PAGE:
Whether it’s the Presidents Club or MIPIM or one of many other events which are now the focus of accusations of inappropriate behaviour, there is one thing that really peeves me about all of it – and particularly as it relates to the real estate sector. In not one article criticising the industry and MIPIM in particular have I seen mention of the many many women in very senior positions who are leading and shaping the industry.

Perhaps, instead of focusing on how we women need protecting at all times, we could focus on who the likes of Liz Peace, Melanie Leech, Jackie Sadek, Alison Nimmo, Colette O’Shea, Victoria Hills, Anette Simpson, Emma Cariaga, Louise Brooke-Smith, Rachel Fisher ( the list is very long and I could go on) are providing leadership and inspiration every day to peers and those aspiring to progress in the industry whether male or female.

Is MIPIM inherently sexist? It is a conference of around 25,000 peoplewhich has traditionally been dominated by about 80% male attendance. Of course that gives a different dynamic just as if the ratio was the other way there would be a specific dynamic.

Have women attending had inappropriate comments or behaviour directed at them at time, undoubtedly, but this is by a tiny percentage of the attendance. Show me any cross section of society which doesn’t contain people who may behave inappropriately?  I would like to be very clear, there is never an excuse for inexcusable behaviour and perpetrators should have repercussions at whatever level is appropriate. But this does not mean an entire conference is invalidated by the behaviour of a tiny few.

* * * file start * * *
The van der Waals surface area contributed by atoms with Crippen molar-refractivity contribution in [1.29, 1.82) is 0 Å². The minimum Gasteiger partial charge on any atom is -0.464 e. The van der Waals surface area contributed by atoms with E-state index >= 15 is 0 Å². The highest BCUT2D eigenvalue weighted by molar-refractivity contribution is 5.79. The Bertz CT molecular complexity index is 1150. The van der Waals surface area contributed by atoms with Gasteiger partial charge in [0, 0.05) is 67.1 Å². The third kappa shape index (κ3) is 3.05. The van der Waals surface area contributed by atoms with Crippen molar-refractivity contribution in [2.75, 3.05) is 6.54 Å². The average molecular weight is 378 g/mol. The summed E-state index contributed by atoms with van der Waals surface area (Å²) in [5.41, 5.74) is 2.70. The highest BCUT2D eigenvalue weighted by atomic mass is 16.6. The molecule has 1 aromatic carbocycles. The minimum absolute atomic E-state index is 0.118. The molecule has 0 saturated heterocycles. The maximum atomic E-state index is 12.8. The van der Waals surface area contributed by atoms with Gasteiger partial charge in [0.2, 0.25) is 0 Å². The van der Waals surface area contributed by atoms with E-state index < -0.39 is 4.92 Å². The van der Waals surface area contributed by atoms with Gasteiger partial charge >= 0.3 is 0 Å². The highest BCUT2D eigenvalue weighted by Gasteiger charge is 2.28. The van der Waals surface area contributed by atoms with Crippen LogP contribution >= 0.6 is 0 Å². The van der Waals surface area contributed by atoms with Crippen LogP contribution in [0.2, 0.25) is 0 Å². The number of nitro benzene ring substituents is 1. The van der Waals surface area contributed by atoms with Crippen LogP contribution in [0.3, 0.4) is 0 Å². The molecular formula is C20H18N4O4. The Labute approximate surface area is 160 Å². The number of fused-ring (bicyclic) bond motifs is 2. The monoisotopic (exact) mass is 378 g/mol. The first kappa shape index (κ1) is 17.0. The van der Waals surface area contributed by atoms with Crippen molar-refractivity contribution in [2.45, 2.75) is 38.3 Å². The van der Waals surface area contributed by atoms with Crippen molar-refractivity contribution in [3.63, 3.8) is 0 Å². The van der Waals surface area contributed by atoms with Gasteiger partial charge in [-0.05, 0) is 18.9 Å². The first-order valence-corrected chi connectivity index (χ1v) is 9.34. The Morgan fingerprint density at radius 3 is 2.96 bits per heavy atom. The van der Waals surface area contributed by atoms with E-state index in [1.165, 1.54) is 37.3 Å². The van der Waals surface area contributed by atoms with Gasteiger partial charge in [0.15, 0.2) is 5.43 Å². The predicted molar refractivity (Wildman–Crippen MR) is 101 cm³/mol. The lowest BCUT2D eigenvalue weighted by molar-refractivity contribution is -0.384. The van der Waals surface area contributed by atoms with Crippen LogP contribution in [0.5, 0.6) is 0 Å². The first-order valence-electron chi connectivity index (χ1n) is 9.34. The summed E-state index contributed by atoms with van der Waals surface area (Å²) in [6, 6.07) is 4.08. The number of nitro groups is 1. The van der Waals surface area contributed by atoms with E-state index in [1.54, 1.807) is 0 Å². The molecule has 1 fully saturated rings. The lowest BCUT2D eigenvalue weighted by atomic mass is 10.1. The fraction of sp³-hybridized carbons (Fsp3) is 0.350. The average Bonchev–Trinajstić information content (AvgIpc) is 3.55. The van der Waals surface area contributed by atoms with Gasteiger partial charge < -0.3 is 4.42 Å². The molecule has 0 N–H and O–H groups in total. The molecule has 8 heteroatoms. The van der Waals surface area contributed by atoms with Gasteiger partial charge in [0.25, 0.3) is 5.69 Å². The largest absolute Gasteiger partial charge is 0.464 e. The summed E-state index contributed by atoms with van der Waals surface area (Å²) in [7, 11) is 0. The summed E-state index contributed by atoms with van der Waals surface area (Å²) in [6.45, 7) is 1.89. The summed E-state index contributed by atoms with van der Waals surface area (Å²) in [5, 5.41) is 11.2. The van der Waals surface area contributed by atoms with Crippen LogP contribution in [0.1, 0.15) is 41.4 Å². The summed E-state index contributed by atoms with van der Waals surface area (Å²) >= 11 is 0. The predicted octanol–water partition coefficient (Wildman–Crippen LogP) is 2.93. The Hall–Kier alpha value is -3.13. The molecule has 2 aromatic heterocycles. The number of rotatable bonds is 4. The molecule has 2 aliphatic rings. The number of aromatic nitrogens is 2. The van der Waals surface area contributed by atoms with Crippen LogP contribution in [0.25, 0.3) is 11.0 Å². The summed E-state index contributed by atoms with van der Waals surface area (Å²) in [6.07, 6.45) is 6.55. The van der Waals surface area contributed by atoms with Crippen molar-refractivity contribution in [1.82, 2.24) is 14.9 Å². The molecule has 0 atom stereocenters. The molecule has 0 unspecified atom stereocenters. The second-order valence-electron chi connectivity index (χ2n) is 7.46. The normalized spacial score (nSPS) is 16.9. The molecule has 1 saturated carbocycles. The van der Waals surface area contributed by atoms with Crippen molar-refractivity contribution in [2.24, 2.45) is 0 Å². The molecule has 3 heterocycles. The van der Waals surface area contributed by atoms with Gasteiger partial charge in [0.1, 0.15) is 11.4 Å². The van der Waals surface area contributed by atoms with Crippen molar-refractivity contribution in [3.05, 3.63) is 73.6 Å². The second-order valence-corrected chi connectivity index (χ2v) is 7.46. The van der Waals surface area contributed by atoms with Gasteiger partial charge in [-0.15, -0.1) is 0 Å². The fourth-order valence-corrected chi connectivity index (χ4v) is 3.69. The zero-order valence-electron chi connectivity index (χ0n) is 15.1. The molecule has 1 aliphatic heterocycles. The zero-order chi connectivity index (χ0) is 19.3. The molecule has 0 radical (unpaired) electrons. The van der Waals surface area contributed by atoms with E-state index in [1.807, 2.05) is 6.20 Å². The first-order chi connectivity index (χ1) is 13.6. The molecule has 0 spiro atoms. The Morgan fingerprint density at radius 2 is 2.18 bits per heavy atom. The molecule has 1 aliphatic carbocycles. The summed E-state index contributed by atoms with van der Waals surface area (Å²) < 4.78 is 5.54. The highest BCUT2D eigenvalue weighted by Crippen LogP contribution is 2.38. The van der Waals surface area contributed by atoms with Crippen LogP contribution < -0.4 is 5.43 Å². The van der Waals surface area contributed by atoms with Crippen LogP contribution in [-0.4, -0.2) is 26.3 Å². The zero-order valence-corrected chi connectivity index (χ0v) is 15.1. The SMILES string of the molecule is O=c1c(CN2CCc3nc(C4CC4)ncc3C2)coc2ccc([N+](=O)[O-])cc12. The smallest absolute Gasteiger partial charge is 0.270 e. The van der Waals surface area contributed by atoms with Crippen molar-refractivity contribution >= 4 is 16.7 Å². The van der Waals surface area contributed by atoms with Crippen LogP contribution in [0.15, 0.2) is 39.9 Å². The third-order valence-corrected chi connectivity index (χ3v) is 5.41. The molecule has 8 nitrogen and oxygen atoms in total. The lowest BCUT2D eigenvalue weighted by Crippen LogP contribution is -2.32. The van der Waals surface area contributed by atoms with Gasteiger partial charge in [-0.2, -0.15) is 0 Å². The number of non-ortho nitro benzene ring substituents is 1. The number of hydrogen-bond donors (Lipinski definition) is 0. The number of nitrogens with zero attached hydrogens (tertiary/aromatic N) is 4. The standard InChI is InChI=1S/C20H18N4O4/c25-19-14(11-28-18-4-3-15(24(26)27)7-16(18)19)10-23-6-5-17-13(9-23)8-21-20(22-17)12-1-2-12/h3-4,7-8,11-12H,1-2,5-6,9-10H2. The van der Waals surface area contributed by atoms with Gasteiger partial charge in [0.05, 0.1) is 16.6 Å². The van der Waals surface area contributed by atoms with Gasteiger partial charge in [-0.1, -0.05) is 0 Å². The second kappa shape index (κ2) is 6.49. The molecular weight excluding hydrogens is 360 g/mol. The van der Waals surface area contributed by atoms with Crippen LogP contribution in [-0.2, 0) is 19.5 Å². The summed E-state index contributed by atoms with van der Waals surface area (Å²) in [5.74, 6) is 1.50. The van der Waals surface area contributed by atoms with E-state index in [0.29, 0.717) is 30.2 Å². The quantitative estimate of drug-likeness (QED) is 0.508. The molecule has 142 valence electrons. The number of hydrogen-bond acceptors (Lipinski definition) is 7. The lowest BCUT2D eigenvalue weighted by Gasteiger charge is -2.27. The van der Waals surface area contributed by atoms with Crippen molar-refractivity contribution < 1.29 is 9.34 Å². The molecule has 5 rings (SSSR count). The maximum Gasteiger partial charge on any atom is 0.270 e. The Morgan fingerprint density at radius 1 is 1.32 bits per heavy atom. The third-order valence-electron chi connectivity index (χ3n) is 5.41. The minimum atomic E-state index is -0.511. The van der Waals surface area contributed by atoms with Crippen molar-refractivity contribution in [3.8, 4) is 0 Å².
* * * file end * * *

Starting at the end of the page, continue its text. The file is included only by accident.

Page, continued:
In full anticipation of attempts at exposes, companies are warning employees how to behave. Fine, a basic code of conduct should be pretty well automatic – and common sense. But do we really need to cancel events as is happening?

Personally, I find the (thankfully rare) occasions where people I am working with are clearly uncomfortable working with me because I’m female, or don’t listen to my views in the way they would if I was male, far more problematic.

Can we please move the debate on from what men should and shouldn’t do, to what women can and are doing and make that the way we show support for women? This is far more likely to change dynamics in the future – putting women off joining an industry by claiming the whole thing is rotten, is the absolute opposite of progress.

Reframe the discussion – it is far more progressive and reflective of the many brilliant things that many brilliant women are doing in the industry.

I for one will be raising a glass with colleagues male and female celebrating the brilliance of women this week at MIPIM.